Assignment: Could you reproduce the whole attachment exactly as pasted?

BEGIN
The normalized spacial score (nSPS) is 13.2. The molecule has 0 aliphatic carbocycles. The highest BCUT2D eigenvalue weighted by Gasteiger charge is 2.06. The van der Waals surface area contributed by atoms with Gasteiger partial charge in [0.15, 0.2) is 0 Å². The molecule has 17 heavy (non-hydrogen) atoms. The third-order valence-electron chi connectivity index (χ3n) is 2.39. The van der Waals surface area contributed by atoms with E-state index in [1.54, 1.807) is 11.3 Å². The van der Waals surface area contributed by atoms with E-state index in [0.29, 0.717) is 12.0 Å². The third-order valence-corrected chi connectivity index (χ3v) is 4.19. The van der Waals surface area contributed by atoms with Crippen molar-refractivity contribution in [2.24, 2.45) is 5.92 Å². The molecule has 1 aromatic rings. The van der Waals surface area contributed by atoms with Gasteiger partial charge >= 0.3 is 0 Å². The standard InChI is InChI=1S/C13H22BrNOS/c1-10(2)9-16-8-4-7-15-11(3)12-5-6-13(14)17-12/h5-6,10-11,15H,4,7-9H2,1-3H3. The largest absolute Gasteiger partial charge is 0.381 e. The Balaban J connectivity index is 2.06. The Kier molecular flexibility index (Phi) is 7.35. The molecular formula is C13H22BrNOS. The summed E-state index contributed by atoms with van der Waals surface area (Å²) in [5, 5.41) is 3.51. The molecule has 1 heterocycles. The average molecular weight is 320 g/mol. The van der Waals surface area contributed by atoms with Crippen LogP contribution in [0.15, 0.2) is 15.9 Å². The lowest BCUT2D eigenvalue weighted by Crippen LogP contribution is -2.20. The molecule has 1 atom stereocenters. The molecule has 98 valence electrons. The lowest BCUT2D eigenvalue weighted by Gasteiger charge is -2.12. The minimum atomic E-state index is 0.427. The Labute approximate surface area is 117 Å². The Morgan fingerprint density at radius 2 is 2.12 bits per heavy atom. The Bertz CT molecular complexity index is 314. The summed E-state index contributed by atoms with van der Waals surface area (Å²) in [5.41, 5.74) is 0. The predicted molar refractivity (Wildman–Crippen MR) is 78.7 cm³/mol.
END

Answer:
The normalized spacial score (nSPS) is 13.2. The molecule has 0 aliphatic carbocycles. The highest BCUT2D eigenvalue weighted by Gasteiger charge is 2.06. The van der Waals surface area contributed by atoms with Gasteiger partial charge in [0.15, 0.2) is 0 Å². The molecule has 17 heavy (non-hydrogen) atoms. The third-order valence-electron chi connectivity index (χ3n) is 2.39. The van der Waals surface area contributed by atoms with E-state index in [1.54, 1.807) is 11.3 Å². The van der Waals surface area contributed by atoms with E-state index in [0.29, 0.717) is 12.0 Å². The third-order valence-corrected chi connectivity index (χ3v) is 4.19. The van der Waals surface area contributed by atoms with Crippen molar-refractivity contribution in [2.24, 2.45) is 5.92 Å². The molecule has 1 aromatic rings. The van der Waals surface area contributed by atoms with Gasteiger partial charge >= 0.3 is 0 Å². The standard InChI is InChI=1S/C13H22BrNOS/c1-10(2)9-16-8-4-7-15-11(3)12-5-6-13(14)17-12/h5-6,10-11,15H,4,7-9H2,1-3H3. The largest absolute Gasteiger partial charge is 0.381 e. The Balaban J connectivity index is 2.06. The Kier molecular flexibility index (Phi) is 7.35. The molecular formula is C13H22BrNOS. The summed E-state index contributed by atoms with van der Waals surface area (Å²) in [5, 5.41) is 3.51. The molecule has 1 heterocycles. The average molecular weight is 320 g/mol. The van der Waals surface area contributed by atoms with Crippen LogP contribution in [0.15, 0.2) is 15.9 Å². The lowest BCUT2D eigenvalue weighted by Crippen LogP contribution is -2.20. The molecule has 1 atom stereocenters. The molecule has 98 valence electrons. The lowest BCUT2D eigenvalue weighted by Gasteiger charge is -2.12. The minimum atomic E-state index is 0.427. The Labute approximate surface area is 117 Å². The Morgan fingerprint density at radius 2 is 2.12 bits per heavy atom. The Bertz CT molecular complexity index is 314. The summed E-state index contributed by atoms with van der Waals surface area (Å²) in [5.41, 5.74) is 0. The predicted molar refractivity (Wildman–Crippen MR) is 78.7 cm³/mol.